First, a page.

Whether you smoke or not, you might find yourself interested in knowing the smoking policies at national parks.
If you’re you’re sensitive to smoke, you may need to know which areas to avoid. If you smoke, you’ll want to know the regulations for national parks so you can come prepared for how and where to work in your smoke breaks.
Let’s take a look!
Can You Smoke Cigarettes In National Parks?
There are strict regulations on smoking in national parks. The National Park Service prohibits smoking in all its buildings and most public spaces. Those wishing to smoke must do so in designated smoking areas.
Each park determines which areas they want to designate as smoking areas. To be sure, you’ll want to speak to a ranger for further clarification as to where you can smoke.
Can You Smoke Inside Your RV at National Park Campgrounds?
No. The National Park Service has implemented a policy that prohibits smoking in campsites, picnic areas, and other public use areas within the park. This includes vehicles, which would include RVs and travel trailers.
Cigarette Smoking’s Impacts on the Environment
The National Park Service has effected smoking restrictions for various reasons, one of which is environmental. Littering of any kind is prohibited, and cigarette butts can quickly add up in highly visited areas. Restricting the places visitors can smoke helps keep the cigarettes from littering these high traffic spaces.
In addition to reducing litter, there are areas of the park where smoking is especially harmful and even downright dangerous. Many national parks are prone to wildfires, which can devastate the park and the wildlife within it. A single discarded cigarette can burn thousands of acres of forest, and the occurrence, unfortunately, is not uncommon.
For example, Yellowstone has many areas with high levels of sulfur. Sulfur fires can produce dangerous fumes, so rangers strictly enforce the no-smoking policy to protect visitors and staff.
Is It Legal to Smoke Marijuana In National Parks?
Smoking or even possessing marijuana is illegal in national parks. Though national parks find themselves located within individual states, they’re technically federal land.
Because of this, they fall under federal jurisdiction. So, you must still follow federal mandates even if you’re visiting a national park in a state where marijuana is legal. State laws do not override federal regulations on national lands.
Consequences of Being Caught With Marijuana On Federal Land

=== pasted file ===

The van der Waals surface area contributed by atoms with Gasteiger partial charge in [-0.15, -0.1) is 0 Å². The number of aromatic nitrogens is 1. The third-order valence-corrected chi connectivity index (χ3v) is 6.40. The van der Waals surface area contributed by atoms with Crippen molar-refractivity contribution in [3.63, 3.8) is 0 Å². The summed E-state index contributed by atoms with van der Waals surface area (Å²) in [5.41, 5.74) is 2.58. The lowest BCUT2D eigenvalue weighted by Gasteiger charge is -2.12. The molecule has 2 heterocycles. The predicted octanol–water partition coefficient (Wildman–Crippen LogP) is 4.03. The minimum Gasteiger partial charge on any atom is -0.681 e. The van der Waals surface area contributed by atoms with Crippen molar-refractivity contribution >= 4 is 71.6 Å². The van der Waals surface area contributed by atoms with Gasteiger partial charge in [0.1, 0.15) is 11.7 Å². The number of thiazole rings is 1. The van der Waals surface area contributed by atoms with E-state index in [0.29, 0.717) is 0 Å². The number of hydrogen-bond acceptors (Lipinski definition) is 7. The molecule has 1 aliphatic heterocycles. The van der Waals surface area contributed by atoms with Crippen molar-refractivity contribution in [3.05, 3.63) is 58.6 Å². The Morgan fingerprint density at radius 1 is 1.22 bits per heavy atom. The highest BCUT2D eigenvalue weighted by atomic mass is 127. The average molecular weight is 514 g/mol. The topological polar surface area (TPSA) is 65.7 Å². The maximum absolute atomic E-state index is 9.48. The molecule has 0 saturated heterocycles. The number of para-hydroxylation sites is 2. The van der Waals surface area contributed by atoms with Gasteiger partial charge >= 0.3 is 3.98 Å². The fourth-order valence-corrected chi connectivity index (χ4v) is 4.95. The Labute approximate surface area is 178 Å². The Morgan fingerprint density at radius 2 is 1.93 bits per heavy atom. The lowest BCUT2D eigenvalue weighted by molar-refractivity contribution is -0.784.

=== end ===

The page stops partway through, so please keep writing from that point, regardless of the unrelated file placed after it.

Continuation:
The same consequences of being caught with marijuana on any other federal land apply to national parks. People caught with marijuana on federal land are likely looking at a $5,000 fine and possible jail time.
In addition, penalties are higher for repeat offenders. It’s best not to bring any amount of marijuana to a national park, even if the surrounding state has legalized it.
Can You Vape in National Parks?
In 2017, the National Park Service revised its smoking policies to include e-cigarettes and other nicotine delivery systems.
Therefore, all national parks adhere to the same policies regarding smoking and vapes. In other words, the National Parks Service restricts vaping in all its parks, especially in public buildings and hiking trails.
As a result, you should only vape in designated smoking areas.
Legal Consequences for Vaping in National Parks
The National Park Service has vague terminology even after digging deep into its publications. But it’s clear that they lump all cigarettes, e-cigarettes, and nicotine delivery systems together.
Therefore, you can assume the consequences for the two actions are the same.
Rangers may ask you to move to a designated smoking area if you’re found using cigarettes or e-cigarettes outside of one. If you refuse to comply with their requests, you’ll likely face fines, eviction, and/or potential jail time.
Smoking & National Parks
For those who smoke, finding a place to do so in a national park can be challenging. The federal government created the National Park System to preserve and protect our nation’s most beautiful landscapes and animal habitats.
Keeping our national parks safe and free of litter is an important step in ensuring future generations can enjoy them for years to come.
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